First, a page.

News Research

A dry spell for SA’s agricultural real estate since the mid-2000s

First registration of agricultural real estate at the Deeds Office has risen by only 10% since 1999 following a busy five-year period between 1994 and 1999 when 30% of all agricultural property was first registered.

According to Lightstone, approximately 60% of current agricultural property stock was initially registered at the Deeds Office prior to South Africa’s first democratic elections in 1994.

Head of Digital at Lightstone, Hayley Ivins-Downes, says non-commercial registrations grew off a lower base and followed a ‘gentler’ but more sustained growth than agricultural, slowing during the mid-2000s while the highest proportion of commercial registrations have taken place since 1994.

The greater number of first registrations of commercial real estate results in more transfer volumes than in non-commercial and agricultural (see graph below).

Transaction volume increases and declines tell a clear story, but average value fluctuations need to be treated with some caution: single year spikes in average prices are almost certainly attributable to the property stock type makeup of the transactions, for example, a year dominated by small farm transfers followed by a year dominated by a large farming operation transfer.

When a trend becomes apparent, such as the sustained decline in commercial prices, it may be more indicative of less stock activity because of the pandemic than of actual value decline. Ivins-Downs says, however, that overall, there has been little value growth realised in these markets.

The pandemic dampened agricultural property market activity levels substantially, although volumes had been falling since 2014. Commercial and non-commercial activity levels continued to see uneven growth.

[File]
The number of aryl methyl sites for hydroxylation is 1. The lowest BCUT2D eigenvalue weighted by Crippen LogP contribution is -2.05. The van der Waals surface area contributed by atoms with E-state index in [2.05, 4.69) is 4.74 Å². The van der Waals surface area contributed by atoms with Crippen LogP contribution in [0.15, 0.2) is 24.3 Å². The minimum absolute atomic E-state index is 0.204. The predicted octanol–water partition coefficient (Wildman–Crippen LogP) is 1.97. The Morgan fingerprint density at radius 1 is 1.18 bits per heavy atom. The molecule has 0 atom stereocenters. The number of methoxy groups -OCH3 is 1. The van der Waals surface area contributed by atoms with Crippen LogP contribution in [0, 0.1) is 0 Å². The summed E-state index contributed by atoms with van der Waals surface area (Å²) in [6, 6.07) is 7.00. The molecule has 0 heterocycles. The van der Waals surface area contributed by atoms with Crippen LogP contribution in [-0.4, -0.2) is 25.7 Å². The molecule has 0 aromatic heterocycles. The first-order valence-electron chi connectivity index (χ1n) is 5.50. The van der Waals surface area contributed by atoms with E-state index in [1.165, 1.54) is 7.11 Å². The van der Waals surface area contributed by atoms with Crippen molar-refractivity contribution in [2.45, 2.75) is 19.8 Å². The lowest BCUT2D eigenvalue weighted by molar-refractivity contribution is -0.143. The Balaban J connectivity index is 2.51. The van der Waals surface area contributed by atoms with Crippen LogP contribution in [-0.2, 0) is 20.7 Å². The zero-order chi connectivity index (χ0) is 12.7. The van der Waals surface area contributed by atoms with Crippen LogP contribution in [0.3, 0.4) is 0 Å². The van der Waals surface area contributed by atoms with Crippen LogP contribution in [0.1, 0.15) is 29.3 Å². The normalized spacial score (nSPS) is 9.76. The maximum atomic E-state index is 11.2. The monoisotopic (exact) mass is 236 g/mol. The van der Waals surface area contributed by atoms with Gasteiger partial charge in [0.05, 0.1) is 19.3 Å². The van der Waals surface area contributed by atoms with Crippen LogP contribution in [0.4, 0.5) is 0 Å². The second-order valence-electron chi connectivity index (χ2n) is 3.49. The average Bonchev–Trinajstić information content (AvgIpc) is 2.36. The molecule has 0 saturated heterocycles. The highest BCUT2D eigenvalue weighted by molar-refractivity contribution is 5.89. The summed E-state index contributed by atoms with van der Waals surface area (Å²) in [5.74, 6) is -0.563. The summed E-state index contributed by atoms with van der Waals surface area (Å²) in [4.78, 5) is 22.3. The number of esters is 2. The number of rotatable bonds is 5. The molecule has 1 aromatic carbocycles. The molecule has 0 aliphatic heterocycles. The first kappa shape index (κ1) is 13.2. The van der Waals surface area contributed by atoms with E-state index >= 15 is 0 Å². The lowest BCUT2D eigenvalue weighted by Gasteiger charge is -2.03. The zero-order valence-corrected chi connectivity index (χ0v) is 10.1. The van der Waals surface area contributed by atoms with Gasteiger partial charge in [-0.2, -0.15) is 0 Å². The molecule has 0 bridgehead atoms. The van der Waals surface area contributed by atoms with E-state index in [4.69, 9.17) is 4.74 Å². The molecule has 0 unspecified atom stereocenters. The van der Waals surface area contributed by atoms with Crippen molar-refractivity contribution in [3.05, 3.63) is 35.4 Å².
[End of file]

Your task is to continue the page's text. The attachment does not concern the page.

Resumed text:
Volumes are the highest in Gauteng with provinces and large metropolitans skewed towards commercial activity while rural provinces naturally had more agricultural activity.

90% of commercial sample (where the sector is known) falls within one of eight sectors. Ivins-Downes says analysis of this eight-sector sample over the past ten years shows transaction volumes are highest in the industrial sector, followed by retail and then office.

While average values were reasonably volatile across the years in most sectors, it is notable that office prices were steadily growing until Covid-19 when they plummeted – although volumes increased in 2021, reversing the negative volume trend possible as no longer wanted office space was sold off to other sectors. However, the small volume of 2022 year-to-date office sector sales do show a promising price recovery.

Considering the same volume (not price) component of the information as above but limited to the last five years and split between metropolitan focused provinces (Gauteng, Western Cape, and KwaZulu-Natal) against rural focused provinces (the other six provinces), Ivins-Downes says we see roughly 75% of property transfers in all the commercial sectors are within the metropolitan provinces.

Sector share of activity has largely remained static, with some notable exceptions: the medical sector’s small share of activity swelled in metropolitan areas but declined in non-metropolitan areas in 2020, while hotel activity in rural areas increased its share of activity at the same time and restaurants are seeing a strong contribution to activity in 2022 year-to-date, although it is unknown if it is positive renewal or negative selloff”, she concludes.